Operator overloading allows programmers to provide new behavior for the default operators in F#. In practice, programmers overload operators to provide a simplified syntax for objects which can be combined mathematically.

## Using Operators

```let sum = x + y
```

Here `+` is example of using a mathematical addition operator.

Operators are functions with special names, enclosed in brackets. They must be defined as static class members. Here's an example on declaring `+` operator on complex numbers:

```type Complex =
{   Re: double
Im: double }
static member ( + ) (left: Complex, right: Complex) =
{ Re = left.Re + right.Re; Im = left.Im + right.Im }
```

In FSI, we can add two complex numbers as follows:

```> let first = { Re = 1.0; Im = 7.0 };;
val first : Complex

> let second = { Re = 2.0; Im = -10.5 };;
val second : Complex

> first + second;;
val it : Complex = {Re = 3.0;
Im = -3.5;}
```

## Defining New Operators

In addition to overloading existing operators, its possible to define new operators. The names of custom operators can only be one or more of the following characters:

`!%&*+-./<=>?@^|~`

F# supports two types of operators: infix operators and prefix operators.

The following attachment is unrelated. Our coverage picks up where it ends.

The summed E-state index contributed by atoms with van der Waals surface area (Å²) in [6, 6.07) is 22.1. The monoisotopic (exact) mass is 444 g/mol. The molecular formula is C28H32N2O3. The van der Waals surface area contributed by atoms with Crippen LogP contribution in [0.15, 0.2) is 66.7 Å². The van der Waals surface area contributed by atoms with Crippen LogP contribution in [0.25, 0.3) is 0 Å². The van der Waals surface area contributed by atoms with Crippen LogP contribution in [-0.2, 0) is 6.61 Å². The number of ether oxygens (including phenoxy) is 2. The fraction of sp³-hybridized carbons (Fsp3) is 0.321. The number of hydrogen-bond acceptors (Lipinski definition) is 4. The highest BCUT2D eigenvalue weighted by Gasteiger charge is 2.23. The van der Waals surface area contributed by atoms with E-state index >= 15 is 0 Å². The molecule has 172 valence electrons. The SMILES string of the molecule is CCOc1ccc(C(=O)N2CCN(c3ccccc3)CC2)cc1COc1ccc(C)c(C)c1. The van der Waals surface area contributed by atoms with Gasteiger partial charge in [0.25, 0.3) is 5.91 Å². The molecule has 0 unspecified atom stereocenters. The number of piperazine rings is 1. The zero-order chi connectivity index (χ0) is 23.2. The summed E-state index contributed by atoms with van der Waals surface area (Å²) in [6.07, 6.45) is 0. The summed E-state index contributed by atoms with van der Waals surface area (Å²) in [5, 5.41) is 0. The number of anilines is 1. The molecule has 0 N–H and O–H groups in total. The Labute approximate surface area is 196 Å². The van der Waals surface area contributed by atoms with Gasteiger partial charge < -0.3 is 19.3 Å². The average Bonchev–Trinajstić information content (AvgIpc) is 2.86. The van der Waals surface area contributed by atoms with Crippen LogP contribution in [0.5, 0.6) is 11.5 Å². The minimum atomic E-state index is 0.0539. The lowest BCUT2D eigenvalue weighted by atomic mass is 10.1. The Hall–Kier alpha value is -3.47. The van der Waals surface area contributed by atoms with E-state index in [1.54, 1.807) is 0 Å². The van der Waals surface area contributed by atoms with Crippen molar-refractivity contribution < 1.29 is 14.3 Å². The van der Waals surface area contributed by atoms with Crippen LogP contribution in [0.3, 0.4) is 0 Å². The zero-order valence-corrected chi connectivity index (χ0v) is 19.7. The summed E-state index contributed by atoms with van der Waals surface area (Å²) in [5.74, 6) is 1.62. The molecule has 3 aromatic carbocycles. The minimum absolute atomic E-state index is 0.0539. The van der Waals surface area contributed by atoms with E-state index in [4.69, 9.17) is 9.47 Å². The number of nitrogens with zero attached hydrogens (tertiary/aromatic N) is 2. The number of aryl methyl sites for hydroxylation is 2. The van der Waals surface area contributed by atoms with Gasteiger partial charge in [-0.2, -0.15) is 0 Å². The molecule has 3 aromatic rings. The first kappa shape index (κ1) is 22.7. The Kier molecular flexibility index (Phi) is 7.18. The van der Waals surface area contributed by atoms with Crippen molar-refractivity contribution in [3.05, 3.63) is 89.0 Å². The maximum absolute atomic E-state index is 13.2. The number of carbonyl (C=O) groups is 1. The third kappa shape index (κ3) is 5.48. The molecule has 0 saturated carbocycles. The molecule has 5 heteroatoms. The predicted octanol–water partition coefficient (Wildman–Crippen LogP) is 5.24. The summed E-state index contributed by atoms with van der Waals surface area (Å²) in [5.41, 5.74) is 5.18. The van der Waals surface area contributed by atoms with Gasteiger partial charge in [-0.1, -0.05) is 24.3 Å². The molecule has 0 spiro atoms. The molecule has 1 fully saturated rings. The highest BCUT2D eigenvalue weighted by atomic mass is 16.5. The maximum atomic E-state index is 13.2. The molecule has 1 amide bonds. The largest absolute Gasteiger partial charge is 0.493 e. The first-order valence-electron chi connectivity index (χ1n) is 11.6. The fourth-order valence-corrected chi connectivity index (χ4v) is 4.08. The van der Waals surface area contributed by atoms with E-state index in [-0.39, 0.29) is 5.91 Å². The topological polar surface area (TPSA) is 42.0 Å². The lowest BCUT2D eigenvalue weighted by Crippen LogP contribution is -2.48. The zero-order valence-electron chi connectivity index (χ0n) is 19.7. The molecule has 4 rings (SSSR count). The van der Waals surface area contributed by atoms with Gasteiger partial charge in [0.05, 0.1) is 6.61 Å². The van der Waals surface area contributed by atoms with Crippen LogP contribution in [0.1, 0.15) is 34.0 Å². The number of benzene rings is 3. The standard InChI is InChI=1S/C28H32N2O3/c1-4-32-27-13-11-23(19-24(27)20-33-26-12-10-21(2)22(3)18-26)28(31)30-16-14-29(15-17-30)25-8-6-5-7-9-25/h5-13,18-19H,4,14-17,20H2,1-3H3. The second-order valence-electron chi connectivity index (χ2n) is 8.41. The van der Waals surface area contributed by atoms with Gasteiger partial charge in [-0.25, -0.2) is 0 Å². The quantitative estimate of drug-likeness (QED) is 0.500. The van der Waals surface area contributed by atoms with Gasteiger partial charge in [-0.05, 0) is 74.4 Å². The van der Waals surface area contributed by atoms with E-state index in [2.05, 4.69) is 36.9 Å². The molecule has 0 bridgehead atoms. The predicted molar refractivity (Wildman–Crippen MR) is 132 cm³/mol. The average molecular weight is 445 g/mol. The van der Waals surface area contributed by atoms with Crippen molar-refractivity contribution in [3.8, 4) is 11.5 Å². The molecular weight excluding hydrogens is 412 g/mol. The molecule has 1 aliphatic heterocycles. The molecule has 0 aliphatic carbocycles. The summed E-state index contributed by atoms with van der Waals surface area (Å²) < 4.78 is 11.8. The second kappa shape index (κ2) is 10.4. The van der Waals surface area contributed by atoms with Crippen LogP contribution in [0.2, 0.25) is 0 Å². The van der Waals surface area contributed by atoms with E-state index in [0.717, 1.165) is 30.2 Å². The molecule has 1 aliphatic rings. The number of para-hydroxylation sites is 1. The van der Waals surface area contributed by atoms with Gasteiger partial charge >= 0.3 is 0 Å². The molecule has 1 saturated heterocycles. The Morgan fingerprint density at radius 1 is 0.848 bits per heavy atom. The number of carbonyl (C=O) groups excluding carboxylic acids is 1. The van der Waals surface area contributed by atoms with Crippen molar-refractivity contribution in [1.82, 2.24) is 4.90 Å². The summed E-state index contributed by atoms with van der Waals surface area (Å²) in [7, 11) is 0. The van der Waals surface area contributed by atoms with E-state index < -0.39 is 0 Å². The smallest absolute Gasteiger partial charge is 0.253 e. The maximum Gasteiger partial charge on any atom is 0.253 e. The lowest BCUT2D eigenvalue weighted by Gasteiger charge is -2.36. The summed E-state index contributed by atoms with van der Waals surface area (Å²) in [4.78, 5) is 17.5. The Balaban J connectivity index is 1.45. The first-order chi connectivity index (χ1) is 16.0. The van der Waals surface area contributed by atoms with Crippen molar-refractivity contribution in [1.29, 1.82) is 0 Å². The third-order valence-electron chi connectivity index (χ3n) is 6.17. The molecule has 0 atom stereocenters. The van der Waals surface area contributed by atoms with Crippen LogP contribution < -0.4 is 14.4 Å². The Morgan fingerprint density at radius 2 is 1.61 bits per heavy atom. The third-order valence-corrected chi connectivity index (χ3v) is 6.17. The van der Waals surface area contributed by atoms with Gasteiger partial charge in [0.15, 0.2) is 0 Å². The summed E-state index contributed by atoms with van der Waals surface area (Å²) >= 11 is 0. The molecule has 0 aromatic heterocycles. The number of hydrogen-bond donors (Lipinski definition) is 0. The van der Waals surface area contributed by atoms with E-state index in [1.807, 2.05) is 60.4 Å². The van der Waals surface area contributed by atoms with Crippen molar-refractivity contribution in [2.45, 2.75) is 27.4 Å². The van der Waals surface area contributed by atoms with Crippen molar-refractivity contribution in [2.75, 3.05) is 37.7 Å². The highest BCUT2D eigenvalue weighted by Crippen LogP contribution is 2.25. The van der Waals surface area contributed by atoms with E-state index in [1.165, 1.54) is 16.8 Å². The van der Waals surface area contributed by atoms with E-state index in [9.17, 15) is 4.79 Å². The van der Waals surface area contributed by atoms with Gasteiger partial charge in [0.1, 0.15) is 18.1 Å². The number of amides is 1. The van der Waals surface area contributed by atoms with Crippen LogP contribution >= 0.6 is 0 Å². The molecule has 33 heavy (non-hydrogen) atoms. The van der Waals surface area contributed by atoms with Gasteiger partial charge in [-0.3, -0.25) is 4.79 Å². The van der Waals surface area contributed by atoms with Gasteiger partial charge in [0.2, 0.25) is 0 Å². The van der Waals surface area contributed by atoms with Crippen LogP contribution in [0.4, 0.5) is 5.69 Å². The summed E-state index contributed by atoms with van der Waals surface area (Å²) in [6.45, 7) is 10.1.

### Infix operators

An infix operator takes two arguments, with the operator appearing in between both arguments (i.e. `arg1 {op} arg2`). We can define our own infix operators using the syntax:

```let (op) arg1 arg2 = ...
```

In addition to mathematical operators, F# has a variety of infix operators defined as part of its library, for example:

```let inline (|>) x f = f x
let inline (::) hd tl = Cons(hd, tl)
let inline (:=) (x : 'a ref) value = x.contents <- value
```

Let's say we're writing an application which performs a lot of regex matching and replacing. We can match text using Perl-style operators by defining our own operators as follows:

```open System.Text.RegularExpressions

let (=~) input pattern =
Regex.IsMatch(input, pattern)

let main() =
printfn "cat =~ dog: %b" ("cat" =~ "dog")
printfn "cat =~ cat|dog: %b" ("cat" =~ "cat|dog")
printfn "monkey =~ monk*: %b" ("monkey" =~ "monk*")

main()
```

This program outputs the following:

```cat =~ dog: false
cat =~ cat|dog: true
monkey =~ monk*: true```

### Prefix Operators

Prefix operators take a single argument which appears to the right side of the operator (`{op}argument`). You've already seen how the `!` operator is defined for ref cells:

```type 'a ref = { mutable contents : 'a }
let (!) (x : 'a ref) = x.contents
```

Let's say we're writing a number crunching application, and we wanted to define some operators that work on lists of numbers. We might define some prefix operators in fsi as follows:

```> let ( !+ ) l = List.reduce ( + ) l
let ( !- ) l = List.reduce ( - ) l
let ( !* ) l = List.reduce ( * ) l
let ( !/ ) l = List.reduce ( / ) l;;

val ( !+ ) : int list -> int
val ( !- ) : int list -> int
val ( !* ) : int list -> int
val ( !/ ) : int list -> int

> !* [2; 3; 5];;
val it : int = 30

> !+ [2; 3; 5];;
val it : int = 10

> !- [2; 3; 7];;
val it : int = -8

> !/ [100; 10; 2];;
val it : int = 5
```